We’ve all been there. It’s the dreaded ‘development opportunity’ that involves running a project or a piece of work with a disparate set of specialists from across the business. Tight deadlines, limited budgets, woolly requirements. And the best of all? No one involved actually reports to you. They all have ‘day jobs’ to be getting on with and responding to your requests (however politely put), is way down the list of their priorities.
So, how can you be an effective leader in these circumstances? Being able influence and motivate peers, colleagues, business leaders and stakeholders over whom you have no immediate authority is a key leadership skill. How do you leverage resource and input and gain traction and buy-in for your goals when the ultimate motivation of ‘doing something because my boss wants me to‘ is missing from the equation.
Here’s some hints and tips on how successful leaders go about building high performing ‘virtual’ teams.
- Agree the goals with the sponsor: If you don’t have an agreed vision of where you are going, it can be pretty much impossible to take anyone with you. Get input and support from the key business sponsor or stakeholder. Clarify from the get go who owns the piece of work, what the timescales for delivery are and most importantly who makes up your team. Ensure that they are fully aware of the expectation of their involvement in the project (it’s amazing how often people have no idea that they have been ‘gifted’ responsibility!) and that whoever they report to is signed up to the commitment.
- Meet your team: not over email, Slack, Microsoft Teams or Skype for Business. Have a real life, person to person, living and breathing get together. Have a coffee and take the time to find out WHO you are working with. Chances are you may not even have met them in the flesh previously. Do you have pre-conceptions about them, their department or their business function that you can challenge? Try and see each of your team players as an individual with a set of strengths that can be used to move you towards your goals. Ensure everybody knows where you are all meant to be going and why. Do this individually if necessary. Investing in getting to know virtual partners is crucial.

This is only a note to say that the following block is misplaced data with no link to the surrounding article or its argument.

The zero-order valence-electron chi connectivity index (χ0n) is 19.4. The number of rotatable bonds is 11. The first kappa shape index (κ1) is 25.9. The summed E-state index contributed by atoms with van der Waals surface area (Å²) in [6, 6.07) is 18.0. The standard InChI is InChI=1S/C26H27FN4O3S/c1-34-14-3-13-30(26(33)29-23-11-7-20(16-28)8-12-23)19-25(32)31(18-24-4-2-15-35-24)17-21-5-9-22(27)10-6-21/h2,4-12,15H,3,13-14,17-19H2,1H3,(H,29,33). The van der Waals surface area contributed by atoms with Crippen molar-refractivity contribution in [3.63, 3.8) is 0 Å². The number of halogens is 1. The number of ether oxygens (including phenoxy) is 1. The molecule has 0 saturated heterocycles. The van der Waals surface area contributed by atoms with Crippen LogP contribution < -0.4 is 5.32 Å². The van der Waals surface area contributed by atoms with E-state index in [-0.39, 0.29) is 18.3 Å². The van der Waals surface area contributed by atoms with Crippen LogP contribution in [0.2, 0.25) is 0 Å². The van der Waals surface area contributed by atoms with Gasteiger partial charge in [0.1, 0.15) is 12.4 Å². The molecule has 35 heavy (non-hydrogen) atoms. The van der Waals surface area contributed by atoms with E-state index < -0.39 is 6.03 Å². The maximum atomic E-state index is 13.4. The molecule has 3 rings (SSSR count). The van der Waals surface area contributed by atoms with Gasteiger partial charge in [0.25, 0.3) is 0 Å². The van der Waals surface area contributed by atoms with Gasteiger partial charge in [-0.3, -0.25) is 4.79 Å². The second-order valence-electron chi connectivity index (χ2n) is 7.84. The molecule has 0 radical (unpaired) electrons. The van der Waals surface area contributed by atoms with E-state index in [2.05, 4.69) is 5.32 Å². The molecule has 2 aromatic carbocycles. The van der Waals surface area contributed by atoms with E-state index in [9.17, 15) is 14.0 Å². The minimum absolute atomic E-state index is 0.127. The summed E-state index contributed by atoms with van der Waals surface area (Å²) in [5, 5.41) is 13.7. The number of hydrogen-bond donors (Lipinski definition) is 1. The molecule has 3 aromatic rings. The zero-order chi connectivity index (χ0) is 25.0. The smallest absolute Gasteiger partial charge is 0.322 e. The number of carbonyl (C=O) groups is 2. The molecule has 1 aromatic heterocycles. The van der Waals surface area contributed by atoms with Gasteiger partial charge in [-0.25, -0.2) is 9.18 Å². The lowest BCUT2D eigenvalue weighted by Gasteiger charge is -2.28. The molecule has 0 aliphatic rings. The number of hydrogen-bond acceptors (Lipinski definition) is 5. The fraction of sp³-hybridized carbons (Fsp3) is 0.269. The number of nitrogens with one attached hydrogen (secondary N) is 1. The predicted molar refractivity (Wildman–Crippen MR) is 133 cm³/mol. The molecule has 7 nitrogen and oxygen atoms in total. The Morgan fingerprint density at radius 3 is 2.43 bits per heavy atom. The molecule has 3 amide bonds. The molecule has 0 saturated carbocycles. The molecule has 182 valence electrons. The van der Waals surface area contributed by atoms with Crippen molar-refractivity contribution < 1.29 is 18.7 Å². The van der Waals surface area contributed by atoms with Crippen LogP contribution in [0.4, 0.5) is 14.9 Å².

- Find out what’s in it for them: Chances are you have said yes to leading this piece of work because of one of the following reasons: it gives you experience in an area of the business you are unfamiliar with; it’s a high profile piece of work that raises your professional capital; you were asked by an individual you respect and want to please them; you were asked (coerced) by someone you fear and can’t say no; you get bored easily and are always looking for a new challenge; you believe deeply in the desired project outcome and want to be part of making it happen. By the same token, probably everyone in your virtual team has a similar motivation. Find out what’s in it for them and try to tailor your asks of them accordingly. For example, if you IT support specialist wants promotion, major on the fact that his involvement in this project is really useful to have on his CV.
- Develop a team identity: However individualist the personality, we all like to be part of something. It’s much more difficult to achieve this kind of collaborative climate with stakeholders from different business backgrounds, often working remotely from one another. Using a ‘brand’ for your project or piece of work, (getting a logo designed for corporate comms, setting up team email accounts, or agreeing a strap line or mission statement for the work), can be immensely helpful in bringing people together.
- Follow up: It’s easy to build alliances with people you are in regular contact with. If you don’t maintain regular contact with your team players, you will probably have a better relationship with the person you buy your sandwich from each day. You don’t have to be in constant contact, but do make it a habit to check in regularly with everybody involved. And be interested. Ask about things that are entirely unconnected to the project. Listen to the answers. Listening is one the most fundamental, valuable and overlooked leadership skills.
- Ask the difficult questions: When there is no formal reason for an individual to respond to your request, asking thought provoking questions is a powerful way to assert influence. Instead of imposing a deadline, ask for a consensus on milestones and delivery: ‘what should our priorities be here and what are the timelines we should work to‘? Asking clarifying questions is also a highly effective technique for building consensus among diverse participants. This will also encourage team members to be accountable to one another and help them resist the temptation to think and operate as individuals.